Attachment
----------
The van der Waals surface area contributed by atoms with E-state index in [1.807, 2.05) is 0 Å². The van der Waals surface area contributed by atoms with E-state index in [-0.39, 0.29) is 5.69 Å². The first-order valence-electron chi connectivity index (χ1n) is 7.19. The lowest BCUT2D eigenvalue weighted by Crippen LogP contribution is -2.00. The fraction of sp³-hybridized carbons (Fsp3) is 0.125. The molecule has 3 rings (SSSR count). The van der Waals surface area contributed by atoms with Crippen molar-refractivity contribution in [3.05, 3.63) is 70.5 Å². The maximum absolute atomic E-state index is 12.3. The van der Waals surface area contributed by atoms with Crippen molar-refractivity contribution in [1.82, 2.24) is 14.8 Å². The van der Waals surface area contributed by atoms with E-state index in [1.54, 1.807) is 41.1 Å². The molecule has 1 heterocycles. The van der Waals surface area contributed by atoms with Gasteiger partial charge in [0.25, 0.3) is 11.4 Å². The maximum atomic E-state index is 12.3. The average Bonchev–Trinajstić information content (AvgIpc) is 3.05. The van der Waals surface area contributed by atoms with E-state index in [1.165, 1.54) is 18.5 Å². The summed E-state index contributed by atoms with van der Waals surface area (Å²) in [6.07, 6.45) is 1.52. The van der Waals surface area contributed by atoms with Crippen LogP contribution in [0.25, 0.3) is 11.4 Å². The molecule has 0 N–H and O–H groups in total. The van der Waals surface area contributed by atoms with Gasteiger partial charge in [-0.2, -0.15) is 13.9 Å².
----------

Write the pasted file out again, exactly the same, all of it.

The van der Waals surface area contributed by atoms with E-state index in [1.807, 2.05) is 0 Å². The van der Waals surface area contributed by atoms with E-state index in [-0.39, 0.29) is 5.69 Å². The first-order valence-electron chi connectivity index (χ1n) is 7.19. The lowest BCUT2D eigenvalue weighted by Crippen LogP contribution is -2.00. The fraction of sp³-hybridized carbons (Fsp3) is 0.125. The molecule has 3 rings (SSSR count). The van der Waals surface area contributed by atoms with Crippen molar-refractivity contribution in [3.05, 3.63) is 70.5 Å². The maximum absolute atomic E-state index is 12.3. The van der Waals surface area contributed by atoms with Crippen molar-refractivity contribution in [1.82, 2.24) is 14.8 Å². The van der Waals surface area contributed by atoms with E-state index in [1.54, 1.807) is 41.1 Å². The molecule has 1 heterocycles. The van der Waals surface area contributed by atoms with Gasteiger partial charge in [0.25, 0.3) is 11.4 Å². The maximum atomic E-state index is 12.3. The average Bonchev–Trinajstić information content (AvgIpc) is 3.05. The van der Waals surface area contributed by atoms with E-state index in [1.165, 1.54) is 18.5 Å². The summed E-state index contributed by atoms with van der Waals surface area (Å²) in [6.07, 6.45) is 1.52. The van der Waals surface area contributed by atoms with Crippen LogP contribution in [0.25, 0.3) is 11.4 Å². The molecule has 0 N–H and O–H groups in total. The van der Waals surface area contributed by atoms with Gasteiger partial charge in [-0.2, -0.15) is 13.9 Å².